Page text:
SCENE II. Enter Mrs. Ford. Mrs. Ford. Mrs. Page, trust me, I was going to your house.
Mrs. Page. And trust me, I was coming to you; you look very
ill. Mrs. Ford Nay, I'll never believe that; I have to fnew to the contrary.
Mrs.Page. 'Faith, but you do, in my mind.
Mrs. ford. Well, I do then: yet I say, I could shew you to the contráry. O Mistrets Page, give me some counsel.
Mrs. Page. What's the matter, woman !
* A fatten'ng liquor much in use among the Flemings, as he had called nim a Flemish it' unkard a few lines betore; and it is to be nv. served, that, abru he time when thi play was written, there were on fivot several bilis in parliament for reftraining the use of firo, quors, supprefling the multitude of mali sters, and the great brewing of ftrong beer, and .eguiaring inns, taverns, and alchoules.
Mrs. Ford. O woman ! if it were not for one trifling respect, I could come to such honour.
Mrs. l'age. Hang the trifle, wonin, take the honour; what is it? dispense with trifles ; what is it?
Mrs. Ford. If I would but go to hell for an eternal moment, or so, I could be knighted.
Mrs. Page. What, thou lyeit? Sir Alice Ford! these Knights will lack, and so thou shouldit not alter the article of thy gentry.
Mrs. Ford. We burn day-light; here, read, read; perceive how I might be knighted : I shall think the worse of fat men, as long as I have an eye to make difference of mens liking; and yet he would not fwear; prais'd womens modeity; and gave such orderly and well behav'd reproof to all uncomeliness, that I would have fworn his disposition would have gone to the truth of his words; but they do no more adhere, and keep place together, than the hundredth Pfalm to the tune of Green Neeves. What tempest, 1 trow, threw this whale, with so many tun of oil in his belly, alhore at Windsor? how shall I be revenge’d on him? I think the best way were to entertain him with hope, till the wicked fire of lust have melted him in his own grease. Did you ever hear the like ?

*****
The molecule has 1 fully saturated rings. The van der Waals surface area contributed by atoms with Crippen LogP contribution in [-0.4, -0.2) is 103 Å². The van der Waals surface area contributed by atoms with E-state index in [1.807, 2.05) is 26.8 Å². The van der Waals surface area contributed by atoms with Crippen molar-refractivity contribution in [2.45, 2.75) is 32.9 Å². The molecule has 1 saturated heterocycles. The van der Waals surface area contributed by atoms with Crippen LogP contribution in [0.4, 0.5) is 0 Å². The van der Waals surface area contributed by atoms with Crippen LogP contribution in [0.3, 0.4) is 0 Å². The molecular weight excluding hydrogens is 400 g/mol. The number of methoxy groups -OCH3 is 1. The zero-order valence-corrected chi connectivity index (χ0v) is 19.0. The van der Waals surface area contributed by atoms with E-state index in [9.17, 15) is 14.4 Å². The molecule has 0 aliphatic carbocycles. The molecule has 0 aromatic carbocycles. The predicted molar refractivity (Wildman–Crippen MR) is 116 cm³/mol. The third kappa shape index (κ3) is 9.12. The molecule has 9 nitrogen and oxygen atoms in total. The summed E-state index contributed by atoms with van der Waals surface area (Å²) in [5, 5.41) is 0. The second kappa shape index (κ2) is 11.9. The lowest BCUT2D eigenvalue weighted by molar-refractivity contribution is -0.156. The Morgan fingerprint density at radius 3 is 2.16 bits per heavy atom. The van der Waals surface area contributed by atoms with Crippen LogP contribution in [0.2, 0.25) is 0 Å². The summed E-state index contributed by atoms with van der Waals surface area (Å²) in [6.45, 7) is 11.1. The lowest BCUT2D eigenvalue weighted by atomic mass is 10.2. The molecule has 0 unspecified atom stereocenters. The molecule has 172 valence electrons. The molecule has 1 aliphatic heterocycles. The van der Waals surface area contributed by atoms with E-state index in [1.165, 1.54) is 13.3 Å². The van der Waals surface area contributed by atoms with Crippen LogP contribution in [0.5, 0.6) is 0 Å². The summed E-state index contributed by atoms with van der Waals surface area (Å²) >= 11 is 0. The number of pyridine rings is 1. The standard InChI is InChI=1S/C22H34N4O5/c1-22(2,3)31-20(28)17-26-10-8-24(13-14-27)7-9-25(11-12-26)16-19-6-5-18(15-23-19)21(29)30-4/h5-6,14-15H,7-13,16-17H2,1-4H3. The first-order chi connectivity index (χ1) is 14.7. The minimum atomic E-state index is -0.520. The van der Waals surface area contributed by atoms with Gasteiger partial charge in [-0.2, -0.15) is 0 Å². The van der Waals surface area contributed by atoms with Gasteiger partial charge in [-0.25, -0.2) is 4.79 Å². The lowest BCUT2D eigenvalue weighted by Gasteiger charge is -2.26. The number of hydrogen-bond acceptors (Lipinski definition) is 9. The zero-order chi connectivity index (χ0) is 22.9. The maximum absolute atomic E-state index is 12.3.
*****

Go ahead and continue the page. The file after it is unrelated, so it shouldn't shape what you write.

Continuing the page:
Mrs. Page. Letter for letter, but that the name of Page and Ford differs. To thy great comfort in this mystery of ill opinions, here's the twin-brother of thy letter ; but let thine inherit first, for, I proteit, mine never shall. I warrant, he has a thouiand of these letters, writ with blank space for different names; nay more; and these are of the second edition: he will print them out of doubt, for he cares not whaç
puts into the press, when he would put us two I had rather be a giantess, and lie under mount Pelion. Well, I will find you twenty lascivious turtles, ere one chalte man.
Mrs. Ford. Why,this is the very fame, the very hand, the very words; what doth he think of us?
Mrs. Page. Nay, I know not; it makes me almost ready to wrangle with mine own honelty. Til entortain myself like one that I am not acquinted withal; fer, fure, unless he knew fome strain in me, that i know
not myself, he would never have boarded me in this fury.
Mrs. Ford. Boarding, call it you? I'll be sure to keep him above deck.
Mrs. Page. So will I; if he come under my hatches, I'll never to sea again. Let's be revenge'd on him; let's appoint him a meeting, give him a Thow of comfort in his fuit, and lead him on with a fine baited delay, till he hath pawn'd his horses to mine Host of the Garter.
Mrs. Ford. Nay, I will confent to act any villany against him, that may not fully the chariness of our honesty. Oh, that my husband saw this letter! it would give eternal food to his jealousy.
Mrs. Page. Why, look, where he comes, and my good man too; he's as far from jealousy, as I am from giving him cause; and that, I hope, is an unmeasurable distance.
Mrs. Ford. You are the happier woman.
Mrs. Page. Let's consult together against this greasy Knight. Come hither.
Ford. Why, Sir, my wife is not young.
young and old, one with another, Ford ; He loves thy gally-mawfry, Ford, perpend.
Ford. Love my wife?
Pift. With liver burning hot: prevent, or go thou, like Sir Adeon, he, with Ring-wood at thy heels---0, odious is the name.
rd. What name, Sir ? Pift. The horn, I say: farewel. Take heed, have open eye; for thieves do foot by
night. Take heed ere summer comes, or cuckoo-birds afright.